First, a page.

This film more closely resembles a documentary than a movie. Long drawn out scenes with no dialogue. Dialogue that is poorly written and actors with no talent. It looks like it was shot with a home video camera by someone constantly searching for the subject. Very sloppy. There is no semblance of set design. Just walk into someone's apartment and start shooting. Poor lighting, poor staging, poor direction. It looks like it was shot with a home video camera. And this annoying background noise that permeates the entire film and punctuates the lack of good sound control. The characters are poorly developed, as though the director believed the audience would do it instead. Or just understand the angst all Canadians feel. Canadian film makers are so obsessed with not looking like American made films that they forget that the audience wants to be entertained. Instead they create "art films" with "deep messages". This may work in a film school environment but the general public doesn't want that. They want to relax and enjoy a story that doesn't make them work to understand it. You'll never hear "box office hit" and Canadian movie in the same sentence and this movie is a perfect example of why. Quit trying to teach us a lesson and gives us a good story without the attitude. Radio stations don't play experimental music. They play songs that people can sit back and enjoy without having to find some deep meaning. Canadian film makers seem to be dazed by self righteousness and confused about who their audience is. Enough already.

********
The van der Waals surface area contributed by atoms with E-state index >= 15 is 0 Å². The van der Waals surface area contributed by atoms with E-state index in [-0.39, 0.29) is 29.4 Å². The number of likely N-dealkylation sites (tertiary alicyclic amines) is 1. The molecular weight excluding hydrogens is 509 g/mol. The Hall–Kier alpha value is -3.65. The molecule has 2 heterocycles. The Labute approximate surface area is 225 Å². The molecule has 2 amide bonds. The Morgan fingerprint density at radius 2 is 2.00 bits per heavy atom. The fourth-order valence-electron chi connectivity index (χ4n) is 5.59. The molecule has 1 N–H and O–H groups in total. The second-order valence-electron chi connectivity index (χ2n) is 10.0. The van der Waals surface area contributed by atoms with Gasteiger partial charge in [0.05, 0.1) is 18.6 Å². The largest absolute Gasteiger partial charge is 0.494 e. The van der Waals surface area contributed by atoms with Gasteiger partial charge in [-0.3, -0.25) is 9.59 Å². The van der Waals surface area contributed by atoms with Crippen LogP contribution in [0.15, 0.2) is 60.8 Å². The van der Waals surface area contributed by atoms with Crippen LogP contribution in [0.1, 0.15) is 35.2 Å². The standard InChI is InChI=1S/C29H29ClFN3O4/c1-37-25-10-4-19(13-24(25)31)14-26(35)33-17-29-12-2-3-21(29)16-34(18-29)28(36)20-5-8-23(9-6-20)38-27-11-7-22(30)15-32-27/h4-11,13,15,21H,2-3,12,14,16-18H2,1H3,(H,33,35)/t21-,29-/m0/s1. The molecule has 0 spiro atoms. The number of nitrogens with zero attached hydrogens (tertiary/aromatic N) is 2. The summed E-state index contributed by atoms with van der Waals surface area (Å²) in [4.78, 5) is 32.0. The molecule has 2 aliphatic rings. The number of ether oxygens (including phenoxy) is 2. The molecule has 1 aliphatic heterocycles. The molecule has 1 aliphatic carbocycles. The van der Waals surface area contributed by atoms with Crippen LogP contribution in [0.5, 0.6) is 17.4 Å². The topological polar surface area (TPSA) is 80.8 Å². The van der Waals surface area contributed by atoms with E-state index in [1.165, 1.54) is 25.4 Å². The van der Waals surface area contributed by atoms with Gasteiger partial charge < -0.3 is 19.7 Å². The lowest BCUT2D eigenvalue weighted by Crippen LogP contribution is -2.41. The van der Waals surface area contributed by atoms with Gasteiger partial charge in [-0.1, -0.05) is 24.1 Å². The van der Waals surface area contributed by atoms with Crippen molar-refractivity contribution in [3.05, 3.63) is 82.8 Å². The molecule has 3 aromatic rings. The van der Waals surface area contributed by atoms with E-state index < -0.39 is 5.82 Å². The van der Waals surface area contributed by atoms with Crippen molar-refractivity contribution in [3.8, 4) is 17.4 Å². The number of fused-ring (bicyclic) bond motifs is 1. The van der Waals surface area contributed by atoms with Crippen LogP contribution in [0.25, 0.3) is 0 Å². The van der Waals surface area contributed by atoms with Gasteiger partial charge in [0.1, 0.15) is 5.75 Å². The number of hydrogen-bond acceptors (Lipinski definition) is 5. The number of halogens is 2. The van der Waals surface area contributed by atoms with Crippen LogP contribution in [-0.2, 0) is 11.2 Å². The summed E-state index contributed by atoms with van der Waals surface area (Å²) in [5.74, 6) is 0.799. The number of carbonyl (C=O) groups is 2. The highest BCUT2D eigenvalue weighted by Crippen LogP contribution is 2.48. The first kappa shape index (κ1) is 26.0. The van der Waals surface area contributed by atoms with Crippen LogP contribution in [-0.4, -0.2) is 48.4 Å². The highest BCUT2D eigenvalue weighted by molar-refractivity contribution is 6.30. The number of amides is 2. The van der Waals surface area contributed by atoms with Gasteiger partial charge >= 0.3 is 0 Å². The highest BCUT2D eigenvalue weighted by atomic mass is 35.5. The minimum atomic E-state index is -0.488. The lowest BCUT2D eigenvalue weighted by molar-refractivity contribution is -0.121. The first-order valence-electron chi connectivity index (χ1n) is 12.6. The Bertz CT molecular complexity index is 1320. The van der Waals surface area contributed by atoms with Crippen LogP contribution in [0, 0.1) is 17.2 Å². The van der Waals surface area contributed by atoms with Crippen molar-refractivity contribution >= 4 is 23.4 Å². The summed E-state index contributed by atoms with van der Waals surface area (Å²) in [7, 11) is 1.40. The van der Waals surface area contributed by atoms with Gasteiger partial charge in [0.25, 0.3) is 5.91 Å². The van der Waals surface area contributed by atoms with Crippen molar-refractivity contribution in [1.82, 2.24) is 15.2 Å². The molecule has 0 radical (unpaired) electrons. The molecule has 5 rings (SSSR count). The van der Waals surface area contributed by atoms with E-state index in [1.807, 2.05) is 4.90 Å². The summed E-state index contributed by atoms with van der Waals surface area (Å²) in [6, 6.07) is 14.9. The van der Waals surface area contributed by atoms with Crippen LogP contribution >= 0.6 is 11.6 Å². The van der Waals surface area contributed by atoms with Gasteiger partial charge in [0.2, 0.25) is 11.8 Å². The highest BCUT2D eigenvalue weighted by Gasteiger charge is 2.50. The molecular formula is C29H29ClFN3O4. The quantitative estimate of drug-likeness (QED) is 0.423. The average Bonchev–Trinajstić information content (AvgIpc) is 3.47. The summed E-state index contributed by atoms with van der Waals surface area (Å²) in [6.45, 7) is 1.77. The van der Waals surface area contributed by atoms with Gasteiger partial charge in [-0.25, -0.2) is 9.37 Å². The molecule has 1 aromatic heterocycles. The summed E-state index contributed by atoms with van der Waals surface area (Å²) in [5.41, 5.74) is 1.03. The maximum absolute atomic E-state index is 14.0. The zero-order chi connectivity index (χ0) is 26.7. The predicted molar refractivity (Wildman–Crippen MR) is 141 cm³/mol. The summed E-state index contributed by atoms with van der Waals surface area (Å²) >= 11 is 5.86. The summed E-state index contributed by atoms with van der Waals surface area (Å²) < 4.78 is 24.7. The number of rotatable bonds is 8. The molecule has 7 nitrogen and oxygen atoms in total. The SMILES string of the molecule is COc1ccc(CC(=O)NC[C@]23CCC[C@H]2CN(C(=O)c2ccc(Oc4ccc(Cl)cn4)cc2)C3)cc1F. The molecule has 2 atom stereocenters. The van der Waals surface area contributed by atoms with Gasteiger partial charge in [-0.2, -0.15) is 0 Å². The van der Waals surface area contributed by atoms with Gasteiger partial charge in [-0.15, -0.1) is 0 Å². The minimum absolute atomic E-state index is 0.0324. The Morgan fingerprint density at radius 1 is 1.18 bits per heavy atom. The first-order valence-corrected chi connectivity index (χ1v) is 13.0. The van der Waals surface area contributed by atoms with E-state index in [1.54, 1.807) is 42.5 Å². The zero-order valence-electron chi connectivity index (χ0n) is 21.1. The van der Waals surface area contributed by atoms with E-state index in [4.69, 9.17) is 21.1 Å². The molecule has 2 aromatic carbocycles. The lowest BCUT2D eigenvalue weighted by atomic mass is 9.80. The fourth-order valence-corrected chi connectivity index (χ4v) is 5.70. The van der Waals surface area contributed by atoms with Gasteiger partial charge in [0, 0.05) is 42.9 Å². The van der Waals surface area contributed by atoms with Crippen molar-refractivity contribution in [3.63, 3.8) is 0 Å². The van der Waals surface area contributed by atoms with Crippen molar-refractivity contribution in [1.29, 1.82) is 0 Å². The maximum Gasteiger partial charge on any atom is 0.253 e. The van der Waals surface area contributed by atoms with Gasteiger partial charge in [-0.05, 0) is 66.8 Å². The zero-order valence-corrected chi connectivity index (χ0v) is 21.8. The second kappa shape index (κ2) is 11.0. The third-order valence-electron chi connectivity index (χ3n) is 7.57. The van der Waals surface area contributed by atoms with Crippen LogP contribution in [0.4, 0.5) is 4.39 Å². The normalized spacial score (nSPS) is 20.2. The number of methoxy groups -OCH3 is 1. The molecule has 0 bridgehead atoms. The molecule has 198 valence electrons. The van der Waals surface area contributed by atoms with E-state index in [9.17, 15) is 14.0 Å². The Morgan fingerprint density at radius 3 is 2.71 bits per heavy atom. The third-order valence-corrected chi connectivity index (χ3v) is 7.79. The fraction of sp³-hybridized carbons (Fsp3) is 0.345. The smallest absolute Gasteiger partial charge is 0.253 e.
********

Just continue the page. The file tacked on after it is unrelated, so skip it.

Action / Drama
Action / Drama
A poignant examination of the obstacles and heartbreaks facing recent refugees, Sanja Zivkovic's debut feature Easy Land follows Nina (Nina Kiri) and her mother Jasna (Mirjana Jokovic) as they struggle to build a life for themselves in a new country. Jasna has been traumatized by what she witnessed in Serbia, and the after-effects are exacerbated by the menial jobs she must take to pay the rent despite being a trained architect. Meanwhile, Nina must deal with the regular tensions of high-school life, which are complicated by poverty and her mother's volatile psychological state. Worse, one of Nina's teachers insists she intern at a local theatre company to make up for past transgressions. Plagued by the past, the two women are unable to find common ground and both veer towards the breaking point.
Uploaded by: FREEMAN